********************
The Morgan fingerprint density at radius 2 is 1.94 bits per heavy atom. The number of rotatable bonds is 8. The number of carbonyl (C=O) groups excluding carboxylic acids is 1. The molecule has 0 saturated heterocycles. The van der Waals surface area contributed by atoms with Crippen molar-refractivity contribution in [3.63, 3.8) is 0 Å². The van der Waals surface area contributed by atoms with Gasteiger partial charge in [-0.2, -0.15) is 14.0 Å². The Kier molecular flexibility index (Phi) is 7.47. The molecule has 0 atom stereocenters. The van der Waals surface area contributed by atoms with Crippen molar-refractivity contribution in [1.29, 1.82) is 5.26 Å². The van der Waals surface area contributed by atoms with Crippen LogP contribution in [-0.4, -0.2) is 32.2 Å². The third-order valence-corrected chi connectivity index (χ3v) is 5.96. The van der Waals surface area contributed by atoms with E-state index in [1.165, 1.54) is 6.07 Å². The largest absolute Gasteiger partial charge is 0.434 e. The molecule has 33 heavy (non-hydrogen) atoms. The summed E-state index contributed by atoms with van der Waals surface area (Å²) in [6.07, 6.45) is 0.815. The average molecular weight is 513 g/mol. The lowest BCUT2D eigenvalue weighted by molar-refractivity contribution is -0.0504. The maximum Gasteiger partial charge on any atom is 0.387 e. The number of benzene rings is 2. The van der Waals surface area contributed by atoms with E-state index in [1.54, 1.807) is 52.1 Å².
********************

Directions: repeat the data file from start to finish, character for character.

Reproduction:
The Morgan fingerprint density at radius 2 is 1.94 bits per heavy atom. The number of rotatable bonds is 8. The number of carbonyl (C=O) groups excluding carboxylic acids is 1. The molecule has 0 saturated heterocycles. The van der Waals surface area contributed by atoms with Crippen molar-refractivity contribution in [3.63, 3.8) is 0 Å². The van der Waals surface area contributed by atoms with Gasteiger partial charge in [-0.2, -0.15) is 14.0 Å². The Kier molecular flexibility index (Phi) is 7.47. The molecule has 0 atom stereocenters. The van der Waals surface area contributed by atoms with Crippen molar-refractivity contribution in [1.29, 1.82) is 5.26 Å². The van der Waals surface area contributed by atoms with Crippen LogP contribution in [-0.4, -0.2) is 32.2 Å². The third-order valence-corrected chi connectivity index (χ3v) is 5.96. The van der Waals surface area contributed by atoms with E-state index in [1.165, 1.54) is 6.07 Å². The largest absolute Gasteiger partial charge is 0.434 e. The molecule has 33 heavy (non-hydrogen) atoms. The summed E-state index contributed by atoms with van der Waals surface area (Å²) in [6.07, 6.45) is 0.815. The average molecular weight is 513 g/mol. The lowest BCUT2D eigenvalue weighted by molar-refractivity contribution is -0.0504. The maximum Gasteiger partial charge on any atom is 0.387 e. The number of benzene rings is 2. The van der Waals surface area contributed by atoms with E-state index in [1.54, 1.807) is 52.1 Å².